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Making biking to work, work!

June 8, 2009

As previously noted on this blog, national Bike to Work week starts on June 13th (this Saturday) and continues through to the 20th.  I will be doing my best to cycle into the office on the days I am here, but sadly I won’t be joined by my colleague Kate Lockhart.  Kate, Opun’s Design Excellence Manager, is the other cyclist in the office, but is enjoying annual leave during Bike to Work week.  As compensation, we held a “bikeless breakfast”, giving us a chance to discuss the issues around biking to work, and to try to identify what should be addressed to make cycling a reality for a greater number of people.  Here’s our three point plan.

1.  Get the basics right

Time and again, the research shows that simple changes can make a huge difference to people contemplating getting to work on a bike.  Without putting these basics into action, however, the idea of getting on a bike seems a distant one.  So, make sure that there’s a shower available – a lot of offices do have a shower, but it may not be well-maintained, or it might be hidden in an obscure part of the building.  Hunt it out, and clean it out – then publicise it!  If you don’t have a shower in the building, could you work with the building’s owners to redesign a cloakroom in order to incorporate a shower? Or could your organisation partner up with another local company, to use their showers in return for another service or commodity?

Cyclists also need to be able to store their mode of transport securely, and undercover.  Sheffield bike stands are an acknowledged design classic, and if they are protected from the rain, so much the better.  If a secure area can be provided that is indoors, and well away from potential vandals or those determined to nick your front wheel, this is the best solution all round.

Finally, cyclists need somewhere to store their stuff – the wet weather gear, the shoes, the helmet… Again, this needs to be somewhere secure, and preferably it will enable the items in question to dry out, making the journey home that much more pleasant.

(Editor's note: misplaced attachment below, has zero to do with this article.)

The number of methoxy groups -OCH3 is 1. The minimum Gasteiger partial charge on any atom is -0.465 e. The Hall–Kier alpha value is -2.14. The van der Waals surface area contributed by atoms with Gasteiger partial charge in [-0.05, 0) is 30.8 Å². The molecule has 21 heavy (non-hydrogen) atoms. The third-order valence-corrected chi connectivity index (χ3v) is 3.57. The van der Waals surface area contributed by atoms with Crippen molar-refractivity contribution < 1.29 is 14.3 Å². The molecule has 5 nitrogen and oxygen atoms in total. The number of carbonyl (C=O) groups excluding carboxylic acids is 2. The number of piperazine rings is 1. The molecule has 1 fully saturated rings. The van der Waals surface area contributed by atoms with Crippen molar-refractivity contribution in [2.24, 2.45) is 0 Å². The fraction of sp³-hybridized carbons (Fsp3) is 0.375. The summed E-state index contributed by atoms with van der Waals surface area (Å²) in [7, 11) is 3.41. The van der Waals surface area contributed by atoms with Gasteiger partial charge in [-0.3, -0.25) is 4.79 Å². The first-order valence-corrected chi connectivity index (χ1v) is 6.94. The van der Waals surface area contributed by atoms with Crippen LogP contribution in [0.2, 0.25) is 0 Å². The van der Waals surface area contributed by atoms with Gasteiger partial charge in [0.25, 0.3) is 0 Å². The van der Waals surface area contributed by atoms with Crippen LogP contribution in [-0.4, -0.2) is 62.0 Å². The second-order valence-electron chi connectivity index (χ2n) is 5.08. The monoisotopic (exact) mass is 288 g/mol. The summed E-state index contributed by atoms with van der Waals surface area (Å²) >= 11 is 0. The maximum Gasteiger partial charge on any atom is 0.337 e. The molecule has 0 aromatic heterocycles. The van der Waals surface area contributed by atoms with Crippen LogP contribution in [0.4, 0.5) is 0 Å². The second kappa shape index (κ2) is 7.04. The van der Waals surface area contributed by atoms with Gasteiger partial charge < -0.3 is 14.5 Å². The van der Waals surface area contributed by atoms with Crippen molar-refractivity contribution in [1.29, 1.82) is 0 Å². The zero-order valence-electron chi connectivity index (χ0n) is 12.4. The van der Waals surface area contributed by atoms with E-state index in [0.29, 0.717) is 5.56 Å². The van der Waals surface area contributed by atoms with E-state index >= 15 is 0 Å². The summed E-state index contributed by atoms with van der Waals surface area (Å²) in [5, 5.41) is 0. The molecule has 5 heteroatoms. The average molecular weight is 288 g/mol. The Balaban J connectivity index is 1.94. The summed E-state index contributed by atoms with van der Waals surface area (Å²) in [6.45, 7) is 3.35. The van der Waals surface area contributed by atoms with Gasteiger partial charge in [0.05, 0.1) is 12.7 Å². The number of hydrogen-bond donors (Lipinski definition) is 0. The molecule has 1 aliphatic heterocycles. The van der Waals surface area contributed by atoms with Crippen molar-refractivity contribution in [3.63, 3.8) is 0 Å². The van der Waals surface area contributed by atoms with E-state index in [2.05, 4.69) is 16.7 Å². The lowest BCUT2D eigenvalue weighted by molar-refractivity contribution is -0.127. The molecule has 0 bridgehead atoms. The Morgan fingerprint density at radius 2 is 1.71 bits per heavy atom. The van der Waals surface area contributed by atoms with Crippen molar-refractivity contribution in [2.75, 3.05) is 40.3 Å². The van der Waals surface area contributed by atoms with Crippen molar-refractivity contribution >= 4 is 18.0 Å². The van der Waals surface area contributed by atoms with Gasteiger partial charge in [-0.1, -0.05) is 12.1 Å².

2.  Help overcome the obstacles

Once the basics are sorted, potential cyclists may encounter some other obstacles, which a sympathetic employer can help overcome.

Obstacle: Cycling is really dangerous!
Solution: Have a look at the safety statistics for the area – cycling isn’t as dangerous as you might think. Becoming a cyclist makes you a better driver too – you become more aware of other road users. If safety is a real issue, think about campaigning on design issues to make the landscape safer (such as the introduction of cycle lanes or other practical steps).

Obstacle: I don’t want to cycle home in the dark
Solution: Can you be flexible about the times you need to be at your workplace? Can you get agreement that you’ll cycle to or from work in daylight, working remotely during some of your working day?

Obstacle: I don’t want to cycle up a big hill
Solution: Can you spend some time with colleagues who know the area, using online resources to examine alternative routes? Don’t forget, as a cyclist there will be cut-throughs, contraflows and other routes you can use that won’t be available to drivers. And have a look at a map with contour lines, to try to establish how much you will have to climb and whether you can take an alternative route which has a slower climb, or a climb on quieter roads.

3.  Add the incentives

There are many reasons that you might want to consider biking to work.  Here’s a way to add incentives to a couple of those reasons:

The health incentive

Cycling to work provides an easy way to get fit that can fit into your working day.  So why not add incentives like getting your cardiovascular fitness measured just as you start, and again after 6 months? Some employers offer health insurance as an employee benefit, can the employer negotiate incentives based on cycling, such as a discount on premiums, or vouchers to spend on sports equipment?

The financial incentive

The obvious one to offer here is the opportunity for employers to help their employees purchase a bike through the Government’s Cycle to Work Initiative.  This enables employers to get tax breaks for assisting their employees to buy a bike to use for commuting – for more information see this website.  The employer gets a bike (and safety equipment) at a reduced rate, spread over a number of months – it’s officially a win/win situation.

If you’ve already got a bike, then now’s the time to look seriously at what you can save by cycling, adding your own incentives.  My alternative form of transport is the bus, costing £1.60 per journey or £3.20 per day.  So, each day that I cycle to work, I note that I’ve saved £3.20 per return journey, and can add my own incentive to that: £3.20, I can buy a magazine.  Cycling to and from work 3 days a week saves me £9.60, or a nice lunch out.  Five return journeys a week is £16, and I can start looking at buying an item of clothing, going out for drinks, taking my other half to the cinema, or going out for a meal.  If you normally drive to work, you can estimate your saving in fuel (as, unless you give up your car, your tax / maintenance / insurance costs remain).  Either way, you are able to reward yourself with the tangible benefits of your cycling.


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